If you haven’t seen the new Ulduar trailer for World of Warcraft, you really should, whether you have any interest in WoW or not. (If you don’t, you need to know that for various reasons, the Orcs and the Humans are recently at war after an unstable peace broke down, and the wizards aren’t involved. But that’s it.) It’s made by, amongst others, Terran Gregory, one half of the team that won a Mackie for their WoW movie The Return, and it really pushes out the boundaries of what you can do with both World of Warcraft and Machinima as a whole.
A quick question for the assembled masses - has anyone ever corresponded with Blizzard via their [email protected] address, and if so, what was their response? In particular, has anyone received permission to embark on commercial activity with WoW, or to enter or show Machinima made with WoW at a film festival? We’re about to do a roundup of Machinima licensing in 2009, and I’d be really interested to know how responsive they were.
It’s Ada Lovelace day - the day for blogging about influential and generally cool women in tech. Now, various people have in the past claimed that Machinima is a male-dominated artform, so I thought it was worth talking about some of the women who have shaped the artform to what it is today… India Drummond - as the maintainer of Sims99, she has supported and grown one of the largest sources of Machinima on the Internet, equivalent in size to Machinima.
A brief announcement, in the interests of journalistic disclosure: I’m now employed as Product Manager for Short Fuze Ltd in the UK (I was previously employed by the same company as Technical Author). Short Fuze are the guys who make Moviestorm, which we’ve mentioned more than once on this blog and in the book. My job now is to be a ‘champion of the product’, which is a rather pretentious and buzzword-laden way of saying that I have to ensure that Moviestorm remains great, and co-ordinate the input of the whole team to decide what exciting features we’re going to work on next.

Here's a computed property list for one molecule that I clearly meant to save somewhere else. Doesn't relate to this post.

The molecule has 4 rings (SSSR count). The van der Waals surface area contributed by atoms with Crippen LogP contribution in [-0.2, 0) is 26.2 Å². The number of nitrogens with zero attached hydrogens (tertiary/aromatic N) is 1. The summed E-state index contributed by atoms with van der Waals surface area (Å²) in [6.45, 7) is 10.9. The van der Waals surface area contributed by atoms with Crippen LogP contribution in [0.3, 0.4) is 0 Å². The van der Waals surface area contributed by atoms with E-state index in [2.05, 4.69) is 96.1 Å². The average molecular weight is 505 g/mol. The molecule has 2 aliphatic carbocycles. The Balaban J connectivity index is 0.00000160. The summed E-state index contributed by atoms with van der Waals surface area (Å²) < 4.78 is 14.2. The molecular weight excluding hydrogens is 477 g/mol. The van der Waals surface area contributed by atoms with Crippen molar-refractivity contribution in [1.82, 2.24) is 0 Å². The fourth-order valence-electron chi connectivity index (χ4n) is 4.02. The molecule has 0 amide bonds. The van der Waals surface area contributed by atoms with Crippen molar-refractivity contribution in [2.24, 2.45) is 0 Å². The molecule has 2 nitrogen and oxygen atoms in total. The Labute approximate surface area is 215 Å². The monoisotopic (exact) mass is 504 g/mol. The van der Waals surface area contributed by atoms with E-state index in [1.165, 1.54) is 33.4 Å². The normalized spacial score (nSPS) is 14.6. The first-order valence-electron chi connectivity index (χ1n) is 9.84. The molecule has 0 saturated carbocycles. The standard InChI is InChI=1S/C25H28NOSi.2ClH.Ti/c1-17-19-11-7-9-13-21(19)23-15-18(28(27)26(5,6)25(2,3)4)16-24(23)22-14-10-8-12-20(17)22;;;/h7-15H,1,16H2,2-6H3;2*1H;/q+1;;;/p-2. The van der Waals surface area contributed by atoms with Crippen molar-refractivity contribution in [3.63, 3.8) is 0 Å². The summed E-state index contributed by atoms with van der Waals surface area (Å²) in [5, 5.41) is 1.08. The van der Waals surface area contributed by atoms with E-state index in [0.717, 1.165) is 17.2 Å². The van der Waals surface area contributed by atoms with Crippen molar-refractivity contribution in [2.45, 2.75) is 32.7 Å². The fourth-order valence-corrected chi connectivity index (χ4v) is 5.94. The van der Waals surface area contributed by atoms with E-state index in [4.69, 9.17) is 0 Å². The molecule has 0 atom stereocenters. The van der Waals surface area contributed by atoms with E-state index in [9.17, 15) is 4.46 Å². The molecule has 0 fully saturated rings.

I’ve come across a few manifestos in the last couple of days - lists of attitudes, approaches, thoughts. All of them have relevance for the Machinima producer, so I thought I’d post them here. The Cult of Done - Cory Doctorow describes this as “like finding a name for my disease” Bruce Mau Manifesto - 40 tremendously helpful and inspiring ideas about creativity - of the lot, this one’s my favourite
It’s a sad day for fans of WoW parodies of rap music. It appears that Nhym, creator of numerous WoW hip-hop parodies including MfD favourite Hard Like Heroic, has had to quit playing WoW for reasons unknown, and has posted his last video as an encore. No big story here, just a pity to see a fun Machinima creator go.
If you’re using a non-game platform like iClone or Moviestorm, you may well have started to feel that compared to the universe of mods available for UT, The Sims, or Half-Life 2, your content choices are a little limited. Well, this isn’t going to solve your problems, but it might help. A new site called “Machinimods” is aiming to collate The Movies, Moviestorm and iClone mods. Whilst it comes out of the Movies community, it’s already built up a modest collection of Moviestorm mods, and I’m hoping we’ll see a lot more in the near future.
Yes! The Electronic Frontier Foundation, the US advocacy and defence group for digital rights, is on the case of the recent YouTube takedowns. If you’ve had your Machinima video taken off YouTube in part of the Big Sweep, they’d like to help you - they’re experts in this stuff, and are looking to get these decisions reversed. Do call them!
ZenCub3d’s Billy Chang has just posted an announcement in which he states that We will be putting the ZenCub3d project on-hold indefinitely. After the recent loss of Antics3D from the Machinima scene, your reaction to this is likely to have been the same as mine - panic. There’s no need for screaming and wailing just yet though. Billy’s post makes it clear that this is not the end for ZenCub3d.
I was very excited when I heard from Bilius’s [Machinima Info Barf] that the first Little Big Planet Machinima film had been released, and surfed on over there PDQ. To be met with “This music video has been removed because of a copyright claim from Warner Bros”. That’s REALLY bad. A pioneer film going missing in the early stages of an engine could kill an entire genre of Machinima. This is really not acceptable.